My pain is not assuaged.
I have heard many such things; miserable comforters are you all. Shall windy words have an end? Or what provokes you that you answer? I also could speak as you do, if you were in my place; I could join words together against you and shake my head at you. I could strengthen you with my mouth, and the solace of my lips would assuage your pain.
(Job 16:2-5 ESV)
Solomon in Proverbs says that our words have to the power to bring life or death to those who listen to what we say. In this response to Eliphaz the Temanite Job seems to be saying something similar. Can you imagine what it must have been like for Job to be accosted with hateful words as he sat grieving the loss of his children and of his health? What is it in us that feels a need to speak to people in grief the way that Job's friends spoke to him.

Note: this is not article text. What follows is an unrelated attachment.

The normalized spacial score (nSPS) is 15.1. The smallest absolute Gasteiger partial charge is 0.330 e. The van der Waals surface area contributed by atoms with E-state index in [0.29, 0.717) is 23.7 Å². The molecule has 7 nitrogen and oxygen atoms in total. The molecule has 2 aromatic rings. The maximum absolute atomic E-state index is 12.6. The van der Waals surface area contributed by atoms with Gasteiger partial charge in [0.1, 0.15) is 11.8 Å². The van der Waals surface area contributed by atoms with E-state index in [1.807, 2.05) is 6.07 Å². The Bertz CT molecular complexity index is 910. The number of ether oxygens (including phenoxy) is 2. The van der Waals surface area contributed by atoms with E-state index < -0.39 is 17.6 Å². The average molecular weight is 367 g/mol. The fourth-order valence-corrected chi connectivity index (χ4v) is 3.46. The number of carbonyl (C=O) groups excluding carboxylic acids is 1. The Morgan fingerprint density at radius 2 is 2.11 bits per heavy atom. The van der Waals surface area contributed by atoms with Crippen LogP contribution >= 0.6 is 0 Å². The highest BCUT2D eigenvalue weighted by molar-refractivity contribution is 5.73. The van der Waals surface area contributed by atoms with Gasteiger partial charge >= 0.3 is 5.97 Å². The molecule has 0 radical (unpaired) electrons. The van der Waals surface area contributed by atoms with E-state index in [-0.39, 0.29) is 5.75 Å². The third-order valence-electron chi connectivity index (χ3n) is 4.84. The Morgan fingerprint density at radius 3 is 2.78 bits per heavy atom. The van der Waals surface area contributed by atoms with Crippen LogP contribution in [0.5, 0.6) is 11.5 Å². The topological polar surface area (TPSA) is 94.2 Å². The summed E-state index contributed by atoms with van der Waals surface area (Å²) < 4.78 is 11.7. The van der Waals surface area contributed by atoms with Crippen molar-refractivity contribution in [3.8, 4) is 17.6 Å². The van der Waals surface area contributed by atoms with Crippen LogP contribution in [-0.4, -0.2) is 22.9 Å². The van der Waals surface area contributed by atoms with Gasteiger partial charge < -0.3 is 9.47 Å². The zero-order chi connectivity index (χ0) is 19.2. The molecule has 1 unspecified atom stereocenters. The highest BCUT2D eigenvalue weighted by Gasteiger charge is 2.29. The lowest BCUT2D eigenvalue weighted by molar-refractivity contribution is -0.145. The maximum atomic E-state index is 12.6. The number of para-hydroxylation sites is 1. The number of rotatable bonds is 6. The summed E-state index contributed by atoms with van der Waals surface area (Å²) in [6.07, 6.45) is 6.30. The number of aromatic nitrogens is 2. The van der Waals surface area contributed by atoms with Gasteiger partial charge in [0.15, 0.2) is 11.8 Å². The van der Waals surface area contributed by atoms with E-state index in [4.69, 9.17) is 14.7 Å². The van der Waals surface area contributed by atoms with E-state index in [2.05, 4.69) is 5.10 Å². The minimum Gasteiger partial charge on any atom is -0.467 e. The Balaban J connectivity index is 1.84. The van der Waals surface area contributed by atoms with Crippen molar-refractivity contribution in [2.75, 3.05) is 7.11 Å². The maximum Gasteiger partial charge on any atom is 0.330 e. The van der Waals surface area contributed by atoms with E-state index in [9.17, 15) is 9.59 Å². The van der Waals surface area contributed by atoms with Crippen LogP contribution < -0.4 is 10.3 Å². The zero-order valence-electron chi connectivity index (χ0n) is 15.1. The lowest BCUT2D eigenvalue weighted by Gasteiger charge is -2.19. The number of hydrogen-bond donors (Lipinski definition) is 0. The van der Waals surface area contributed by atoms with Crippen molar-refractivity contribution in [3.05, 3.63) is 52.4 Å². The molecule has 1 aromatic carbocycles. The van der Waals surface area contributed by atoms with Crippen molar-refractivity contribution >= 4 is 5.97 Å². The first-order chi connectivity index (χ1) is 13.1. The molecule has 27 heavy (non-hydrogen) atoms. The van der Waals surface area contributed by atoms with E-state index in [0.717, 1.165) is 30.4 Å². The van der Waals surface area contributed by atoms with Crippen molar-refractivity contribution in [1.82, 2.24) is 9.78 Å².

A friend recently asked me why well meaning Christians use Christian clichés when speaking to victims of extreme pain or loss. I told him that we are sometimes trained to think in cliches in church - the "You give and take away" refrain in that popular worship song is an example of a bad religious cliché. Yet sometimes we can get past the clichés. On occasion we find words that bring strength and courage to grieving people ... words that assuage their pain.
Bring words of life to my mind Lord. Give me words that assuage the pain of grieving friends.